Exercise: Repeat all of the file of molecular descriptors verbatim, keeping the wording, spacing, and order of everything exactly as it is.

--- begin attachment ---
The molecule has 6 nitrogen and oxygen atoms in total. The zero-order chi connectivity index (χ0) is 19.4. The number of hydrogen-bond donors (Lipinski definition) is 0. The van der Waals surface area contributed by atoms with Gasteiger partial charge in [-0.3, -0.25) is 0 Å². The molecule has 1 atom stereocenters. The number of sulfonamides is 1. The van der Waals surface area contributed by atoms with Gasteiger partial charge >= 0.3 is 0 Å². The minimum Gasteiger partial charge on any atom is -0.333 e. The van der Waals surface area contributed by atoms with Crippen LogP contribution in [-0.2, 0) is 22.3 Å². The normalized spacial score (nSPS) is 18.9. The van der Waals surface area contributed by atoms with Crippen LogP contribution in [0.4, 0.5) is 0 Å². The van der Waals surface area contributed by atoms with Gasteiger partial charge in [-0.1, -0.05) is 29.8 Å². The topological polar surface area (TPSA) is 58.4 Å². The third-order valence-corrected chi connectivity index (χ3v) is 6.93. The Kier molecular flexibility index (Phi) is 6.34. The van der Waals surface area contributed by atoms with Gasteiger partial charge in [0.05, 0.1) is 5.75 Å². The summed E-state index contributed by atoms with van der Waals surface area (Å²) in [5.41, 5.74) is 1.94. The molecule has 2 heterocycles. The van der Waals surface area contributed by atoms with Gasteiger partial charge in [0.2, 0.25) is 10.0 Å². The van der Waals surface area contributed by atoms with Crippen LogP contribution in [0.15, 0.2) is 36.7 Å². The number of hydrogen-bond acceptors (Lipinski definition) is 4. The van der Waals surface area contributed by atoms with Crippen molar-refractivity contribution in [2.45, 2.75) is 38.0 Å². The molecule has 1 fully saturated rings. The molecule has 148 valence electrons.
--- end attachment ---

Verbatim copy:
The molecule has 6 nitrogen and oxygen atoms in total. The zero-order chi connectivity index (χ0) is 19.4. The number of hydrogen-bond donors (Lipinski definition) is 0. The van der Waals surface area contributed by atoms with Gasteiger partial charge in [-0.3, -0.25) is 0 Å². The molecule has 1 atom stereocenters. The number of sulfonamides is 1. The van der Waals surface area contributed by atoms with Gasteiger partial charge >= 0.3 is 0 Å². The minimum Gasteiger partial charge on any atom is -0.333 e. The van der Waals surface area contributed by atoms with Crippen LogP contribution in [-0.2, 0) is 22.3 Å². The normalized spacial score (nSPS) is 18.9. The van der Waals surface area contributed by atoms with Crippen LogP contribution in [0.4, 0.5) is 0 Å². The van der Waals surface area contributed by atoms with Gasteiger partial charge in [-0.1, -0.05) is 29.8 Å². The topological polar surface area (TPSA) is 58.4 Å². The third-order valence-corrected chi connectivity index (χ3v) is 6.93. The Kier molecular flexibility index (Phi) is 6.34. The van der Waals surface area contributed by atoms with Gasteiger partial charge in [0.05, 0.1) is 5.75 Å². The summed E-state index contributed by atoms with van der Waals surface area (Å²) in [5.41, 5.74) is 1.94. The molecule has 2 heterocycles. The van der Waals surface area contributed by atoms with Gasteiger partial charge in [0.2, 0.25) is 10.0 Å². The van der Waals surface area contributed by atoms with Crippen LogP contribution in [0.15, 0.2) is 36.7 Å². The number of hydrogen-bond acceptors (Lipinski definition) is 4. The van der Waals surface area contributed by atoms with Crippen molar-refractivity contribution in [2.45, 2.75) is 38.0 Å². The molecule has 1 fully saturated rings. The molecule has 148 valence electrons.